Published: Jan 1993
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The creation and display of data records for a database comprises a process that involves a sequence of steps requiring both semantic and systems analysis. An essential early step in this process is the choice, definition, and naming of data elements. In the explication of a data element, the specification of attributes is fundamentally a terminological activity. This paper presents a systematic description of data elements as a three-stage process.
The attributes and the values of a data element, which provide the full meaning of the element, remain associated with them from their birth as a concept to a generic data element that serves as a template for final application. Therefore, terminology, as the methodology of concepts, is centrally important to the entire data management process. For a data element to be readily comprehended, smooth mapping from natural language to a database is needed, and, consequently, terminology standardization is needed from the outset of database work.
In this paper the semantic aspects of data elements are analyzed and discussed. Seven kinds of data element concept information are considered, and those that require terminological development and standardization are identified. The four terminological components of a data element are the hierarchical type of a concept, functional dependencies, schematas showing conceptual structures, and definition statements. These constitute the conventional role of terminology in database design.
A different problem exists for more complex or more abstract entities that change in time. Complex entities such as “product” or “department” are comprised of sets of data elements associated with one or more databases. For such entities new data can be created by the very act of using existing data as well as normal additions to the data collection. The use of a taxonomic approach at the outset can offer aid to the database designer. Sound terminology obtained by standardization beginning with each data element concept, followed by compre-hensive definition of the data elements throughout the process, should provide appropriate links to a data system and promote definability of complex entities. The use of structured sets of data element types to define complex concepts and those that evolve (have new attributes added over time) is described in terms of a taxonomic approach.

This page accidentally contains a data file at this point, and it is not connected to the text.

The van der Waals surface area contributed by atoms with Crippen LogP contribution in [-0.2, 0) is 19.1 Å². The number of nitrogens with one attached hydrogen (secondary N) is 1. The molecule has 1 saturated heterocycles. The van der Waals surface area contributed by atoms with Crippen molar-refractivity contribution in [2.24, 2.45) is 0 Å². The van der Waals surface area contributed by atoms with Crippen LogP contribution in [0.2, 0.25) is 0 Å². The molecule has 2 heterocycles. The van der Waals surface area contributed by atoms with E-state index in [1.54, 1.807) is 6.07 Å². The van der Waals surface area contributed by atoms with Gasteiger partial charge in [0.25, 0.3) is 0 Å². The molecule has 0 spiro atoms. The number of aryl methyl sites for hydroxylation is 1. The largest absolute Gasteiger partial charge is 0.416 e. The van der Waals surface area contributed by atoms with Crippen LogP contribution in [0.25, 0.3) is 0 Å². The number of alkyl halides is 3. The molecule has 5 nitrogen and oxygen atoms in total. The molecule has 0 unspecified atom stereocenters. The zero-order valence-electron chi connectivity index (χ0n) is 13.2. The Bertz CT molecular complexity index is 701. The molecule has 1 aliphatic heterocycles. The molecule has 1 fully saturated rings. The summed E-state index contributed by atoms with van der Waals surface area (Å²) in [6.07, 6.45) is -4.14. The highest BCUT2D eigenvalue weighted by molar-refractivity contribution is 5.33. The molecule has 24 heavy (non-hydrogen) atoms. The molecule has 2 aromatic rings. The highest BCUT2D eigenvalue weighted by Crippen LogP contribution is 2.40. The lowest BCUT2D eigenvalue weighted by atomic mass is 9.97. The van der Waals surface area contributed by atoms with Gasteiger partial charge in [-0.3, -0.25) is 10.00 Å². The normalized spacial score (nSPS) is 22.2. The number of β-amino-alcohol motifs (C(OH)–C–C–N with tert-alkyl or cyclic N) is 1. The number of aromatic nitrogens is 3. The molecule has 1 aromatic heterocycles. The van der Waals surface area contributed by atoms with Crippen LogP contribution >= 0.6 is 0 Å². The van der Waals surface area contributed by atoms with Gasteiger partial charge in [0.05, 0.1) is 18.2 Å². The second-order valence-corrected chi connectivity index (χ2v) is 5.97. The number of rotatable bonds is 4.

data elements, definition, data structures, database design, naming, concept, standardization, taxonomy
chair, Oak Ridge National LaboratoryMartin Marietta Energy Systems, Inc.TERMCO, INC., Oak RidgeKnoxville, TNTN
chair, ANSI Committee, Washington, DC,
chair, Martin Marietta Aerospace Systems, CALS Industry Steering GroupData Classification Methodology Team,